Inflation continues to be a burden – food, gas, holiday spending, new year’s goals
This past year has been especially challenging as inflation costs continue to touch all aspects of daily life, leading to tough choices for many consumers as we finished the holiday season and look to goals and planning for 2023. In fact, two out of five (40%) survey respondents said inflation changed the way they shopped for the holidays.
As consumers adjust their spending habits, many are finding ways to strategically adapt to this economic challenge. And after the past few years, the need to “normalize” the holiday season may have overridden the requirement to be frugal. What is also likely to suffer this year? Our health. Many are choosing to defer necessary medical care including preventative screenings. This temporary, short-term trade-off, however, often leads to a higher long-term cost as health issues go undetected and untreated.
Inflation affects consumers when deciding to move forward with their healthcare
Cost concerns are replacing pandemic concerns as the top reason Americans defer healthcare. Specifically, 31% of consumers said they deferred healthcare in 2022 because of costs, and 26% chose not to fill a prescription. Adjusting spending patterns is not in and of itself bad, but when it leads to poor or delayed medical decisions, it can incite a different type of epidemic.
Regardless of how creative consumers become in the next month, they certainly are not going to end the year in a better financial position as 70 million Americans feel unprepared to pay for health care costs next year. For those living paycheck to paycheck, decisions between housing, transportation, prescription drugs, or necessary medical care can impact their health and quality of life.
Four ways to manage healthcare expenses in times of Inflation
Navigating healthcare with changing transparency laws and rising deductibles has already become burdensome and overwhelming for most consumers. Adding inflation to the mix has only exasperated the situation. Some of this is structural and will not change anytime soon, but we can help people navigate this season by providing education on ways to make better healthcare choices.
Four strategic tips for consumers include:
1. Be informed. Gather information about the procedure, the risk of delaying or not receiving care, and of course all associated costs. Do not fear asking questions and insist that costs are provided in writing and, if possible, seek information from multiple sources. Making an informed decision based on facts addresses the emotional turmoil associated with a significant medical decision.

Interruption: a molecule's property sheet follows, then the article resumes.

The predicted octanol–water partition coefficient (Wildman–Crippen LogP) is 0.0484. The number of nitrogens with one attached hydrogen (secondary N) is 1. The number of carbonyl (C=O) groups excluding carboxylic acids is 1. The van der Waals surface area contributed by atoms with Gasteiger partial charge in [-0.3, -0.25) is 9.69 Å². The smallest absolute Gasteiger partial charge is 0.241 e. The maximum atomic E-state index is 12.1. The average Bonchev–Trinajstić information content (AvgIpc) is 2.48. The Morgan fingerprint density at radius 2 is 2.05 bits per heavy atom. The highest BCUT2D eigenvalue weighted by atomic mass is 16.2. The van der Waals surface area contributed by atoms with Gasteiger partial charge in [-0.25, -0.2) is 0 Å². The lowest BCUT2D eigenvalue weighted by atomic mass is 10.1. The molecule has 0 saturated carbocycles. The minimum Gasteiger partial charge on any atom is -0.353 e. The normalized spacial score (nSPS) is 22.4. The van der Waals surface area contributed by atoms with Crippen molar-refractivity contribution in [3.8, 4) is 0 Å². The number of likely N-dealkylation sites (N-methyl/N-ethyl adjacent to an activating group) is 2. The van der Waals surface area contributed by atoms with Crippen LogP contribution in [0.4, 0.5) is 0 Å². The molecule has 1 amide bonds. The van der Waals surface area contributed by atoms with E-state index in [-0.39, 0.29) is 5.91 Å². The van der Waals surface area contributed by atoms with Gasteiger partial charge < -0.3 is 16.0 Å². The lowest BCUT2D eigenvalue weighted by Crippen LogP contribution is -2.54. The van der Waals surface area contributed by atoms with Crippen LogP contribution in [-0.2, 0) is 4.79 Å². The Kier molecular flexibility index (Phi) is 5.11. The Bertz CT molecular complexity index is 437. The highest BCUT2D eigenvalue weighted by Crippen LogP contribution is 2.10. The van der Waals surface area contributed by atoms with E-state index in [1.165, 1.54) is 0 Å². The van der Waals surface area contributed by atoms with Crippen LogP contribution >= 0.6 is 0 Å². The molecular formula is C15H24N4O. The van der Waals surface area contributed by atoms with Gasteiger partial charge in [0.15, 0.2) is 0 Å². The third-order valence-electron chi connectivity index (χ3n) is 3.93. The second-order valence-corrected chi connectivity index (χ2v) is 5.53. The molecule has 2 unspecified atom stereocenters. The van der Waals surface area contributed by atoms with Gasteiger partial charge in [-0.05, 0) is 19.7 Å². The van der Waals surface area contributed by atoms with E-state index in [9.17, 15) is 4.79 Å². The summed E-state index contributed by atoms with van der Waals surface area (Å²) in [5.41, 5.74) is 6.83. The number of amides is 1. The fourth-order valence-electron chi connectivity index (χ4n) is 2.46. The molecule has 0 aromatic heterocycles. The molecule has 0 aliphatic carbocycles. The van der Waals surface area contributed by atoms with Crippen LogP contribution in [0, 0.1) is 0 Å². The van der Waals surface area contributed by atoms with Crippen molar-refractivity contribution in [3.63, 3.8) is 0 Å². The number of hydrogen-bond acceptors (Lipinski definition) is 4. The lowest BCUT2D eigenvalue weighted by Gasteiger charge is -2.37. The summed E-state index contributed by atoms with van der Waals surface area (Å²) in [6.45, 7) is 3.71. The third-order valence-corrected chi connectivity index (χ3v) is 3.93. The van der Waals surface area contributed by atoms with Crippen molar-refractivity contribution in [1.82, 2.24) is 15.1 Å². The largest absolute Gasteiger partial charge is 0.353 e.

2. Consider cash-pay options. This may seem counter-intuitive but paying cash for care can be a more affordable option as compared to one’s current medical plan and coverage. From the associated providers to the surgical centers, there are cash-pay options that may be best in the long run. According to Consumer Reports, a review of pricing options offered by healthcare providers, hospital networks, and treatment centers are touting big discounts for patients who pay cash upfront and forgo using their insurance. So, never be afraid to ask.
3. Take advantage of bundled pricing options. This may be a new concept to consumers when it relates to medical care, but bundled services are becoming more popular and can benefit both the patient and the provider. When healthcare services are bundled, this creates a single, comprehensive bill that covers all services and practitioners involved in an episode of care. Patients receive one bill instead of many and a better understanding of total costs to plan for financially. Using bundled payments has also been shown to lead to better coordination of care between providers, as well as a reduction in low-value care services and the overuse of care.
4. Consider saving for medical expenses as part of your monthly budget. Research shows that healthcare costs are one of the top five expenses for consumers. After housing, transportation, food, and insurance costs, the next highest line item is typically healthcare – which is why it may be a good idea to set aside money for medical expenses if you aren’t already. Building a budget isn’t about limiting yourself to only spending money on essentials. Instead, it’s about allocating your money in a way that can help alleviate financial stress in the short and long term. Additionally, if you are able to put money into a Health Savings Account (HSA) or a Flexible Spending Account (FSA), those are some tax-advantaged ways to save for healthcare expenses.
There are a lot of difficult decisions to make for every individual and family when it comes to paying for medical care—especially during seasons of inflation and tough labor markets. However, with a little planning, you’ll be better empowered to make decisions that are good for your health—and your wallet.
About Paul Ketchel
Mr. Ketchel is the founder and CEO of MDsave. He has been a healthcare entrepreneur and actively engaged in healthcare public policy for over 25 years. Prior to founding MDsave, Paul served as Chief Operating Officer for Diagnostix Network Alliance, a healthcare biotechnology sales organization that achieved over $25 million in annual sales in year one. Before that, he served as Vice President of Elanex Pharmaceuticals, one of the nation’s first startup biopharmaceutical companies, which was acquired by Baxter Healthcare in 2001. Paul began his career as a Legislative Aid in the United States Senate covering healthcare and technology issues. As CEO of MDsave, Paul has helped author 22 patents focused on healthcare payment bundling and processing while expanding the organization to over 320 hospitals across 43 states.
6. https://www.commonwealthfund.org/publications/2020/apr/bundled-payment-models-around-world-how-they-work-their-impact7. https://www.bankrate.com/banking/how-to-make-a-monthly-budget/#how